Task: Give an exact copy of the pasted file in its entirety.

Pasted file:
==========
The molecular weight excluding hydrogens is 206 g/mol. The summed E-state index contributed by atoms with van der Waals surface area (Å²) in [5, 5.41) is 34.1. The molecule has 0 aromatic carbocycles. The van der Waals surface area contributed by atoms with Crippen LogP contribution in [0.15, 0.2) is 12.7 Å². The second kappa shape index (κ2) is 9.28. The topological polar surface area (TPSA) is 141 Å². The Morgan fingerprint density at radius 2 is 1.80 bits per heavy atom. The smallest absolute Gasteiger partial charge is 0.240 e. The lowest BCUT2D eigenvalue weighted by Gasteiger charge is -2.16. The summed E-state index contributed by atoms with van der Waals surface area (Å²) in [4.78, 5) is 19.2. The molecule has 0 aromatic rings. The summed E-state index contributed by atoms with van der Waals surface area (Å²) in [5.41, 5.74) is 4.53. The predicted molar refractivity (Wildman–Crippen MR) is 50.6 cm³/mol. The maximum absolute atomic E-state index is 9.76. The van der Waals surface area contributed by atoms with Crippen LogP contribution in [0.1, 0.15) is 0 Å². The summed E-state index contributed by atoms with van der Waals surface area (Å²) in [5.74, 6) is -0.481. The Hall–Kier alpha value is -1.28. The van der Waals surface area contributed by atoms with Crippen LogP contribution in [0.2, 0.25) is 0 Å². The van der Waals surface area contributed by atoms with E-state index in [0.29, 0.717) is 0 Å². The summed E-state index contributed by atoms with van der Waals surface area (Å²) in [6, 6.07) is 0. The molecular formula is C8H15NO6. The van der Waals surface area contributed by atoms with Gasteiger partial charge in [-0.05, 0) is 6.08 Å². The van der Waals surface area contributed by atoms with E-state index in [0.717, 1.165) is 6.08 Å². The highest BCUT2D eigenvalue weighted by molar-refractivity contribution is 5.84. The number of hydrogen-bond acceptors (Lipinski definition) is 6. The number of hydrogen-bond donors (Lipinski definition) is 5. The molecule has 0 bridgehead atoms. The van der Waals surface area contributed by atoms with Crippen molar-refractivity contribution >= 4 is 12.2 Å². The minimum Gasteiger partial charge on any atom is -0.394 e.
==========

The molecular weight excluding hydrogens is 206 g/mol. The summed E-state index contributed by atoms with van der Waals surface area (Å²) in [5, 5.41) is 34.1. The molecule has 0 aromatic carbocycles. The van der Waals surface area contributed by atoms with Crippen LogP contribution in [0.15, 0.2) is 12.7 Å². The second kappa shape index (κ2) is 9.28. The topological polar surface area (TPSA) is 141 Å². The Morgan fingerprint density at radius 2 is 1.80 bits per heavy atom. The smallest absolute Gasteiger partial charge is 0.240 e. The lowest BCUT2D eigenvalue weighted by Gasteiger charge is -2.16. The summed E-state index contributed by atoms with van der Waals surface area (Å²) in [4.78, 5) is 19.2. The molecule has 0 aromatic rings. The summed E-state index contributed by atoms with van der Waals surface area (Å²) in [5.41, 5.74) is 4.53. The predicted molar refractivity (Wildman–Crippen MR) is 50.6 cm³/mol. The maximum absolute atomic E-state index is 9.76. The van der Waals surface area contributed by atoms with Crippen LogP contribution in [0.1, 0.15) is 0 Å². The summed E-state index contributed by atoms with van der Waals surface area (Å²) in [5.74, 6) is -0.481. The Hall–Kier alpha value is -1.28. The van der Waals surface area contributed by atoms with Crippen LogP contribution in [0.2, 0.25) is 0 Å². The van der Waals surface area contributed by atoms with E-state index in [0.29, 0.717) is 0 Å². The summed E-state index contributed by atoms with van der Waals surface area (Å²) in [6, 6.07) is 0. The molecular formula is C8H15NO6. The van der Waals surface area contributed by atoms with Gasteiger partial charge in [-0.05, 0) is 6.08 Å². The van der Waals surface area contributed by atoms with E-state index in [0.717, 1.165) is 6.08 Å². The highest BCUT2D eigenvalue weighted by molar-refractivity contribution is 5.84. The number of hydrogen-bond acceptors (Lipinski definition) is 6. The number of hydrogen-bond donors (Lipinski definition) is 5. The molecule has 0 bridgehead atoms. The van der Waals surface area contributed by atoms with Crippen molar-refractivity contribution >= 4 is 12.2 Å². The minimum Gasteiger partial charge on any atom is -0.394 e.